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This week, City Councillors will be returning to City Hall from their summer break. One of the first orders of business will be to consider a large-scale condo development in the Downtown Eastside Hastings Corridor, directly across from the Raycam Community Centre and Stamp’s Place social housing.

The applicant for the project – Vision financial backer Wall Financial Group – is planning to build three 12-storey condo buildings on the site at 955 East Hastings Street. If approved, the project will total 352 units of housing. 282 of the units are proposed as market strata units, with the remaining 70 units planned as rental housing run and owned by the City of Vancouver as “social housing.”

As with the Sequel 138 project at Main and Hastings – where the city will be renting its social housing at a rate of $900/month – the majority of the 70 “social housing” units in this new Wall development will be well out of reach for low-income people. City staff are recommending to council that they rent the majority of these “social housing” units at market rates.

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While the world watches the closing ceremonies of the 2012 Summer Olympic Games in London with excitement and enthusiasm, now is the perfect time to reflect on the Vancouver 2010 Olympics, and to draw conclusions that the two years that have passed allow us to draw.

In the years leading up to the Vancouver 2010 Olympics, many promises were made in an effort to win over public support. One of the most important promises was the delivery of social housing – lots of social housing. By the time the negotiations and roundtables leading up to the Vancouver Olympics were over, there was a concrete promise that if the city hosted the 2010 Olympics, there would be a Housing Legacy with over 3,200 units of social housing constructed prior to the opening ceremonies of the Olympic Games. With the benefit of hindsight we now know that this commitment was hollow. Not one unit was built in time for the Games, and after the big event the idea of a Housing Legacy was dropped.

Those who study the Olympics have documented the enormous amount of public money the Games absorb – not for the benefit of the community but for the benefit of the large corporations that earn sizable contracts and countless benefits. London is in many ways a spitting repeat of Vancouver. In both cities, the promised Olympic Village housing was shrewdly converted into a private gain for investors at the expense of taxpayers. In the wake of the global financial crisis of 2008, the municipal governments of London and Vancouver both stepped in as a lenders of last resort for their respective Olympic Village developments, resulting in massive bailouts for investors and developers.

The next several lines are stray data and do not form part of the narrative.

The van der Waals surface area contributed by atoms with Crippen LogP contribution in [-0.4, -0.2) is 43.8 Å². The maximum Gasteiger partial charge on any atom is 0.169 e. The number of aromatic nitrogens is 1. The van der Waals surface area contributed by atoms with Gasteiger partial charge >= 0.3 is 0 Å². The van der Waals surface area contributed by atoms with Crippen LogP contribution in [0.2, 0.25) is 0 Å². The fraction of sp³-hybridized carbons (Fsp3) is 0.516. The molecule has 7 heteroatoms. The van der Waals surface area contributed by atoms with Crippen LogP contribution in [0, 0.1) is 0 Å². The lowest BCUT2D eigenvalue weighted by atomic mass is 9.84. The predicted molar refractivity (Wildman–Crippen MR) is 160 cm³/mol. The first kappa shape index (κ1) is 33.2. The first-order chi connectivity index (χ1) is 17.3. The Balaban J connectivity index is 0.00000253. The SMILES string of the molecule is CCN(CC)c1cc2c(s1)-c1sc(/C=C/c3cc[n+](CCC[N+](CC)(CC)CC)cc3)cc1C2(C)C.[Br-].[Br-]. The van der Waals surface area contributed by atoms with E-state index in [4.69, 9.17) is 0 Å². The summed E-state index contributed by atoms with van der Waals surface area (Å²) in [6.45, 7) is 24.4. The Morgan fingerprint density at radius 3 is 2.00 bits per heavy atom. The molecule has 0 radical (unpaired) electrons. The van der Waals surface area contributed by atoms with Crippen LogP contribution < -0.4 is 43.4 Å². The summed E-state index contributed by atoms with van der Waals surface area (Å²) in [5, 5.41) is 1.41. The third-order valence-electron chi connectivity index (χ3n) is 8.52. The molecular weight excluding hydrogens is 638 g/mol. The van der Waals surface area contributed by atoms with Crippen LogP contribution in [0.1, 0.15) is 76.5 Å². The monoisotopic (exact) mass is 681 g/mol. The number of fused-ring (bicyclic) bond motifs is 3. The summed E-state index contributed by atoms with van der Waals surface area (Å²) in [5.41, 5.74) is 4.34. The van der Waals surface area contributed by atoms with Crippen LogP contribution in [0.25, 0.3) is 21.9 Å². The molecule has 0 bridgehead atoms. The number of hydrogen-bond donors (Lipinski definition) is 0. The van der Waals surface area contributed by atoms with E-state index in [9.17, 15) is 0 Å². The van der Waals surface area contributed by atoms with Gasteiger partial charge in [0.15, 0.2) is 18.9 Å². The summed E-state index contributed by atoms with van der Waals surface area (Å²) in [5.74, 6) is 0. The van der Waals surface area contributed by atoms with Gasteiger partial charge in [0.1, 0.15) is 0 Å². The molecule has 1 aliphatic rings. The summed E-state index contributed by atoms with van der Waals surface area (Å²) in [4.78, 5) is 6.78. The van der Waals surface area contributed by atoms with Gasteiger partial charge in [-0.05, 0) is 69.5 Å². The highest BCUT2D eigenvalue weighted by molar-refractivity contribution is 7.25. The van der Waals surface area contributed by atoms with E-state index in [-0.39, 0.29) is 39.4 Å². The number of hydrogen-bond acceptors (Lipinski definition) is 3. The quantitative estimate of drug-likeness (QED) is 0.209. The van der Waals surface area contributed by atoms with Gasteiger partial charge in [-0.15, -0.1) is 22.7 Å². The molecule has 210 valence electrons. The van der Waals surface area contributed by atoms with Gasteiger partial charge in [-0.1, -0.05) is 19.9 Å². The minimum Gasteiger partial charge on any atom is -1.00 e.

“Life is to be lived, not controlled; and humanity is won by continuing to play in the face of certain defeat.”
― Ralph EllisonInvisible Man

In a serial act of masochism I’ve tried over the last month to digest the daily froth whipped up by the usual suspects around the issue of Occupy Vancouver. But columnists Jon Ferry (The Province), Mark Hasiuk (Vancouver Courier), Bill Good (CKNW) and the editorial ravings of both Sun and Province have become so predictably reactionary and fear-based that reading them  has become something akin to being water-boarded with angry spittle. The consensus among almost all is a mean-spirited act of wishful thinking: that the Occupy movement disappear, evaporate back into the realm of invisibility where it no longer interrupts the neat and tidy discourse of mainstream journalism. The Globe’s Gary Mason, on the other hand, has at least tried to take a measured approach. His columns wear the see-through veneer of fairness with a token attempt at empathy and an obligatory effort at writerly description.

“He was earnest and almost breathtakingly naive, but also charming in his own way,” Mason writes about an “archetypal occupier” in Tuesday’s column, Cold Comfort as Occupy Vancouver washed away with the rain. This is condescension wearing a mask of compassion and it’s typical of the good-cop pundits who think they can ease the consciences of those who want the occupiers to recede from view but without the aid of batons or pepper spray. In fact, “charming and breathtakingly naive,” would not be an inappropriate way to describe Mason’s own stance as he surveyed Monday’s dismantling of the VAG settlement. He gives himself and his privileged perspective away in his first sentence, comparing the colour of the  “mud pit” left by the occupiers to a “dark French roast.” If this isn’t a joke, it should be. And do the rolled and folded tents bear an uncanny likeness to almond croissants? But even if Mason had been unconsciously pining in the rain for his Starbucks fix, he summoned enough feeling to grant the occupiers a few column inches: “We built a family in a pretty short period of time,” he quotes the earnest/naive occupier. “It wasn’t easy…But it’s a growing process and we’re not done yet. We will get through the winter and look forward to the spring.”